Portrait Retouching - Hair and Face

Photography has always been first and foremost, a person and their camera. With new technologies however, photographers are now expected to do more than just snap an image with perfect exposure and composition. Now, especially in digital photography, photographers are expected to be post production masters as well.  

I'll admit it right now, I hate post processing. Mostly because I hate the hours I have to spend making images with absolutely zero flaws, but its also because I'm a bit of a purist. I believe that the real work of a photographer should come from preparation of the shot. Get your exposure right and set everything up before you press the shutter. Do that, and you shouldn't have to do much post processing, if any at all.

I'll concede that I am growing more comfortable with post processing. I shoot 99% of the time in RAW so you have to work with your images a bit once they're imported if you work with Adobe Products. I also do a decent amount of portrait work and I've had to learn how to subtlety adjust aspects of a person in Photoshop. Now I learn by reading books, so the the one that I picked up was Professional Portrait Retouching Techniques by Scott Kelby. The purpose of this book is to teach portrait photographers how to do quick retouches to get portraits where you want them. My favorite aspect of this book is, "If you spend more than 30 minutes on an image, you're probably doing too much." When I glanced at that line while in Barnes & Noble, I immediately went to the register and bought it. 

I'm going to reveal two fixes because they are pretty common knowledge, but also to promote a fantastic book (I have NO affiliation with Scott Kelby, I just appreciate an excellent resource).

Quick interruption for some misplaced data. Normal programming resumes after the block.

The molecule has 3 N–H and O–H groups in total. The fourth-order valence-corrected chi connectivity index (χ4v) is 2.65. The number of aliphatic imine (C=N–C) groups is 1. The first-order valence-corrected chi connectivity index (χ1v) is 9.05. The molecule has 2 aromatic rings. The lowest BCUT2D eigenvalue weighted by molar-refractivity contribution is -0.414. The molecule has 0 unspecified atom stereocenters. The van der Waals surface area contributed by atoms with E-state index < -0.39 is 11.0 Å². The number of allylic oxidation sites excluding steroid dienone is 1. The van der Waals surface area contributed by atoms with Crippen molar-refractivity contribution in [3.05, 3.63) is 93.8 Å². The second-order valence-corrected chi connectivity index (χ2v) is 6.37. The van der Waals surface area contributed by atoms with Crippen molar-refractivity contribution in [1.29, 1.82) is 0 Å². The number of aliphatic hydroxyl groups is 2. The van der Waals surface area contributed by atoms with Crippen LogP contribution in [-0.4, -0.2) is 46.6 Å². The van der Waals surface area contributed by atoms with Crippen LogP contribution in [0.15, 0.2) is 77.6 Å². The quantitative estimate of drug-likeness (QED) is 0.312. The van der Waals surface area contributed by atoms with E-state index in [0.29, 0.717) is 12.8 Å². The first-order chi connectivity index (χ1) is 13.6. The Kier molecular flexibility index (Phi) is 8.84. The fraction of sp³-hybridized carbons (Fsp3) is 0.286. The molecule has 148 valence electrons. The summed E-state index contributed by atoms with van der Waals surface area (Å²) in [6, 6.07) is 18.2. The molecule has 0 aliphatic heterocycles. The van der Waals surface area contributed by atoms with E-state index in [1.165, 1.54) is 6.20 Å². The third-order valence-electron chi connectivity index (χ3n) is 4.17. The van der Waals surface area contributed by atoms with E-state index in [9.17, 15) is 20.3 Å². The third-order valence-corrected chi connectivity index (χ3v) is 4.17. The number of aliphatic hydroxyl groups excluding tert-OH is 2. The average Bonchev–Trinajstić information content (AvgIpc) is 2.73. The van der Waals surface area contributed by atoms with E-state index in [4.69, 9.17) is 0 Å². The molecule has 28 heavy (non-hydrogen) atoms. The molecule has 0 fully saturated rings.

The two major things I modify or "fix" are stray hairs and blemishes. These are the non-creatives fixes and the most common ones. The greatest tools for these are the spot healing brush and the clone tool. 

For blemishes, zits, etc the healing brush (shortcut press J, it's the 2nd of the tools) is your greatest resource.

Healing Brush

Healing Brush

There are two keys to the healing brush: 1) is to select skin that's very similar to the spot you're trying to fix (to select Mac: Option + click and PC: Alt + click) and 2) is to go in the direction of the skin. These two points are key to keeping the skin looking natural. I frequently reselect the spot I'm sampling from, it just makes things work better. Going in the direction of the skin is probably the most important because if you don't, it blurs the skin - you don't want this because you want to see the detail. Going in the direction of the skin helps the tool replicate and replace it better. Another tip is to try and keep the brush the same size as the spot you are trying to remove. Now the one problem with the healing brush is that it doesn't do well against edges. You'll get a really obnoxious, blurred gradient that doesn't fit. This is where the clone tool comes in (shortcut S).

Clone Tool

Clone Tool

I use a really soft brush, which means turning down the hardness so I have a fluffy edge. It makes transitions a bit more subtle. The clone tool works just like the healing brush; just select where you want to sample from and then apply the brush. The difference between the two brushes is that while the clone tool copies exactly what you sample, the healing brush does a bit of guess work and calculates a best fit AKA content aware. So having this knowledge helps to know when to use each brush.

 

Fixing hair is pretty similar to fixing blemishes on skin. Start with the healing brush and clean up the hair that is farthest away from the head. Work your way from the outside in. Again, pick a brush size that's about the same as the hair you are trying to remove. The clone tool can be used, but its more difficult if you have a busy or complicated background. Try to stick with the healing brush as much as possible. One important note: don't remove everything or else your subject will have hat hair. This isn't natural looking and you want to try and stay realistic for most portraits. So leave a few stray hairs here and there. Its less work for you! 

So those are the two quick ways of cleaning up blemishes and hair. I hope you find this helpful and again, I highly recommend purchasing Scott Kelby's Professional Portrait Retouching Techniques  if you want to get into portrait work and do your own quick retouching.

 

Mike Glatzer

Mike Glatzer Photography, Marietta St NW, Atlanta, GA 30318, United States